Composting Options for Your Garden

The soil ecosystem is made up of fungi, microscopic bacteria earthworms, crickets, and many other life forms. Studies have proven that compost enhances this complex food web by preventing disease and improving the nutrition and flavor of vegetables and fruits; while assisting in moisture retention.

Compost maximizes your garden’s ability to nurture healthy plants while minimizing the amount of trash you throw away. There are many great composting options on the market.

Organic fruit and vegetable garden background
Fruits and vegetables growing in compost including carrots, mushrooms, potatoes and lettuce


What is the Difference Between Fertilizer & Compost Options?

There is a simple distinction between compost and fertilizer.

Fertilizer provides the nutrition for plants, while composting options provide nutrition and sustenance for the soil.

Although fertilizer contributes to the soil’s overall nutrition supply, it is intended for the needs of the plants.
Compost assists fertilizers by absorbing the nutrients until they are needed by plants. Fertilizer works without compost, but compost will enhance the soil’s ability to maximize the fertilizer benefits. Compost also infuses the soil with other nutrients, such as boron.

Even those who compost at home often need to buy bagged compost in bulk at certain times of the year, such as when trying to establish new plants in the spring. You can purchase organic compost at your local landscape supply company; compost options typically also recommend the purchase of manure or earthworm casting to supplement the product.

What are Earthworm Castings? Worm castings are essentially earthworm waste. As the critters eat through compost, their waste provides an excellent soil enricher.(Buy Earthworm Castings here.)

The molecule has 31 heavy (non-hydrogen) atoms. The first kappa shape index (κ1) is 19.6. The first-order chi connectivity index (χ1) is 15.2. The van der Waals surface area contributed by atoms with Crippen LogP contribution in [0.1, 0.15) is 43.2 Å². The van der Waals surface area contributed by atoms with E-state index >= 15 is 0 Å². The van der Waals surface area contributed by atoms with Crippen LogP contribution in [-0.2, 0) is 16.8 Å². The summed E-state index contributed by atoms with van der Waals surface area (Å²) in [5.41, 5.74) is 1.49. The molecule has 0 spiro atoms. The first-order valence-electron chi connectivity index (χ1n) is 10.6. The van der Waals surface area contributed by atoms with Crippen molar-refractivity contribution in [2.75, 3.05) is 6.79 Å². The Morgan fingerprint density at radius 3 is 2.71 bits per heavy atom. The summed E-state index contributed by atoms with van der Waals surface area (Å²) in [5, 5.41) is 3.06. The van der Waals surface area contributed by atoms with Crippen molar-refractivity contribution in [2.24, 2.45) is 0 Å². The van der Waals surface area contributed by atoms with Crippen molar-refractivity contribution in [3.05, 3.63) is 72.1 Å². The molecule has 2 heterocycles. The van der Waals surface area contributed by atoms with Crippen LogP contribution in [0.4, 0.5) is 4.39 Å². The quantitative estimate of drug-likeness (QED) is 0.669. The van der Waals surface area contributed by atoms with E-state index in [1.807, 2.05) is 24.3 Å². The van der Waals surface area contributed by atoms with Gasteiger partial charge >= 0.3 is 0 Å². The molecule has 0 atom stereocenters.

Homemade Composting Options

Many Sarasota and Yampa homeowners include homemade compost in their gardens and landscaping beds. Homemade compost not only recycles waste, but it is a rich soil addition for healthy plants, fruit trees, vegetable gardens and flower beds. You may be surprised at all of the various items you can safely and effectively compost.

There are two basic categories for composting: greens, and browns.

Greens: “Greens” are nitrogen-rich, add abundant moisture and break down rapidly, infusing compost with the heat it needs. Although you may think greens refers to the color, but in reality the term refers to any organic matter which provides nitrogen. There include things like

Fruit and vegetable peels/ citrus or melon rinds
Coffee grounds/ tea leaves/ paper tea bags
Rotting vegetables
Houseplant trimming/ weeds/ grass clippings/ leaves
Dead flowers and plants (not diseased)
Cooked plain rice/ pasta/ stale bread
Corn husks/ corn cobs/ broccoli stalks
Old spices which have lost their flavor

Browns: “Browns” are carbon-rich and add aeration to the compost heap. Browns break down fairly slowly, so it is recommended that these items are cut up into small pieces.

Shredded newspaper / office or school papers / non-glossy junk mail
Plain corrugated cardboard boxes
Bedding from hamsters, guinea pigs, rabbits /sawdust
Chopped up twigs/ pinecones /wood chips
Nutshells (not walnut shells)
Used napkins/toilet paper, paper towel, or wrapping paper tubes
Used paper coffee filters / paper egg cartons /brown paper bags

Timing of Compost Application

Whether you use bagged compost or make your own, there are some basic rules to follow for the best results for your plants. Compost is typically applied in the spring and fall when the conditions are optimal for the microbes. Two weeks before you plant, you can add compost to the soil to ensure complete integration. You can fill in as needed over the summer.

For all the compost, fertilizer and fillers you need to make your garden the best in the neighborhood this season, stop by one of Big Earth Landscape Supply‘s 4 area locations. We are here to help, give advice, and provide quality products for all gardeners, from novice to expert.